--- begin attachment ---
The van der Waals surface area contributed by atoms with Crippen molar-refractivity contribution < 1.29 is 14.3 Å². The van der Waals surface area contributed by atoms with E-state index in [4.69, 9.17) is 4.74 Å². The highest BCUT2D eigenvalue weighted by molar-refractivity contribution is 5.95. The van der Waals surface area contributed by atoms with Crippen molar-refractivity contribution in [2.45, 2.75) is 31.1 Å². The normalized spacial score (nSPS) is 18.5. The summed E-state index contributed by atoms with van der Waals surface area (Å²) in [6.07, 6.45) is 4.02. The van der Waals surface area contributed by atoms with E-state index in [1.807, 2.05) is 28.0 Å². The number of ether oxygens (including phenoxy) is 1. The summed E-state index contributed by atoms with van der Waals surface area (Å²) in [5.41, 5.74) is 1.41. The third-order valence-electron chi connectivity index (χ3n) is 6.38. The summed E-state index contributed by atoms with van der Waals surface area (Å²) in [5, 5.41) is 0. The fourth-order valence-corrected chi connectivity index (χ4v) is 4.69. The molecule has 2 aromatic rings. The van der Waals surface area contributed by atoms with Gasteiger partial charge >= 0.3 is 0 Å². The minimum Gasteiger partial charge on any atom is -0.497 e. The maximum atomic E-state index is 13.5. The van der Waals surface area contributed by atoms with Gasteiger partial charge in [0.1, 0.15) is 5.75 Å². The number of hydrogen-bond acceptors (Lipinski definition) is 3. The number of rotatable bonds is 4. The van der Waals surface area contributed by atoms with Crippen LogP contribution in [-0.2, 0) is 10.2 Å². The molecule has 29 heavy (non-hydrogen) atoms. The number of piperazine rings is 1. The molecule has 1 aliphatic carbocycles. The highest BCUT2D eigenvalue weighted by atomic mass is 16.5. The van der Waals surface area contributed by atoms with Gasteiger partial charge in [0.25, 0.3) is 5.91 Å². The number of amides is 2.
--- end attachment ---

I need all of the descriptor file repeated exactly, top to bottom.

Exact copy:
The van der Waals surface area contributed by atoms with Crippen molar-refractivity contribution < 1.29 is 14.3 Å². The van der Waals surface area contributed by atoms with E-state index in [4.69, 9.17) is 4.74 Å². The highest BCUT2D eigenvalue weighted by molar-refractivity contribution is 5.95. The van der Waals surface area contributed by atoms with Crippen molar-refractivity contribution in [2.45, 2.75) is 31.1 Å². The normalized spacial score (nSPS) is 18.5. The summed E-state index contributed by atoms with van der Waals surface area (Å²) in [6.07, 6.45) is 4.02. The van der Waals surface area contributed by atoms with E-state index in [1.807, 2.05) is 28.0 Å². The number of ether oxygens (including phenoxy) is 1. The summed E-state index contributed by atoms with van der Waals surface area (Å²) in [5.41, 5.74) is 1.41. The third-order valence-electron chi connectivity index (χ3n) is 6.38. The summed E-state index contributed by atoms with van der Waals surface area (Å²) in [5, 5.41) is 0. The fourth-order valence-corrected chi connectivity index (χ4v) is 4.69. The molecule has 2 aromatic rings. The van der Waals surface area contributed by atoms with Gasteiger partial charge >= 0.3 is 0 Å². The minimum Gasteiger partial charge on any atom is -0.497 e. The maximum atomic E-state index is 13.5. The van der Waals surface area contributed by atoms with Gasteiger partial charge in [0.1, 0.15) is 5.75 Å². The number of hydrogen-bond acceptors (Lipinski definition) is 3. The number of rotatable bonds is 4. The van der Waals surface area contributed by atoms with Crippen LogP contribution in [-0.2, 0) is 10.2 Å². The molecule has 29 heavy (non-hydrogen) atoms. The number of piperazine rings is 1. The molecule has 1 aliphatic carbocycles. The highest BCUT2D eigenvalue weighted by atomic mass is 16.5. The van der Waals surface area contributed by atoms with Gasteiger partial charge in [0.25, 0.3) is 5.91 Å². The number of amides is 2.